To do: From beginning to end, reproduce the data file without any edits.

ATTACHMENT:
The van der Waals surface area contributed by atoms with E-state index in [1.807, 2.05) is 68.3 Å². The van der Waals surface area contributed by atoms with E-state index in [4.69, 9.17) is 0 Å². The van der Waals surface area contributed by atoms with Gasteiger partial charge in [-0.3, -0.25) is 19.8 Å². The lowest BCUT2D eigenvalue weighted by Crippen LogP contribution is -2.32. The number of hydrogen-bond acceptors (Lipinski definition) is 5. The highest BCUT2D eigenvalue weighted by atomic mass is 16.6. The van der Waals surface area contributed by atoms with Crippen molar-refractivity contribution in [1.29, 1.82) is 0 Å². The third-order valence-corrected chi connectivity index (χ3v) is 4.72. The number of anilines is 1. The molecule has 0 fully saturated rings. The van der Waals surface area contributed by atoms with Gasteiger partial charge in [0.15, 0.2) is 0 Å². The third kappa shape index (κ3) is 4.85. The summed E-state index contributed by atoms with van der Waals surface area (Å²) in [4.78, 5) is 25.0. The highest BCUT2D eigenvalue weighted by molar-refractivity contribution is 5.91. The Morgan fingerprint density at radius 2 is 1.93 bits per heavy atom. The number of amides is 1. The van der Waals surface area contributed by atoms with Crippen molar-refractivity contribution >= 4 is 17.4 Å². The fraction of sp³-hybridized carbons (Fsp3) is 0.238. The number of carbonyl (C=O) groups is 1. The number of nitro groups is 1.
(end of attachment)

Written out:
The van der Waals surface area contributed by atoms with E-state index in [1.807, 2.05) is 68.3 Å². The van der Waals surface area contributed by atoms with E-state index in [4.69, 9.17) is 0 Å². The van der Waals surface area contributed by atoms with Gasteiger partial charge in [-0.3, -0.25) is 19.8 Å². The lowest BCUT2D eigenvalue weighted by Crippen LogP contribution is -2.32. The number of hydrogen-bond acceptors (Lipinski definition) is 5. The highest BCUT2D eigenvalue weighted by atomic mass is 16.6. The van der Waals surface area contributed by atoms with Crippen molar-refractivity contribution in [1.29, 1.82) is 0 Å². The third-order valence-corrected chi connectivity index (χ3v) is 4.72. The number of anilines is 1. The molecule has 0 fully saturated rings. The van der Waals surface area contributed by atoms with Gasteiger partial charge in [0.15, 0.2) is 0 Å². The third kappa shape index (κ3) is 4.85. The summed E-state index contributed by atoms with van der Waals surface area (Å²) in [4.78, 5) is 25.0. The highest BCUT2D eigenvalue weighted by molar-refractivity contribution is 5.91. The Morgan fingerprint density at radius 2 is 1.93 bits per heavy atom. The number of amides is 1. The van der Waals surface area contributed by atoms with Crippen molar-refractivity contribution >= 4 is 17.4 Å². The fraction of sp³-hybridized carbons (Fsp3) is 0.238. The number of carbonyl (C=O) groups is 1. The number of nitro groups is 1.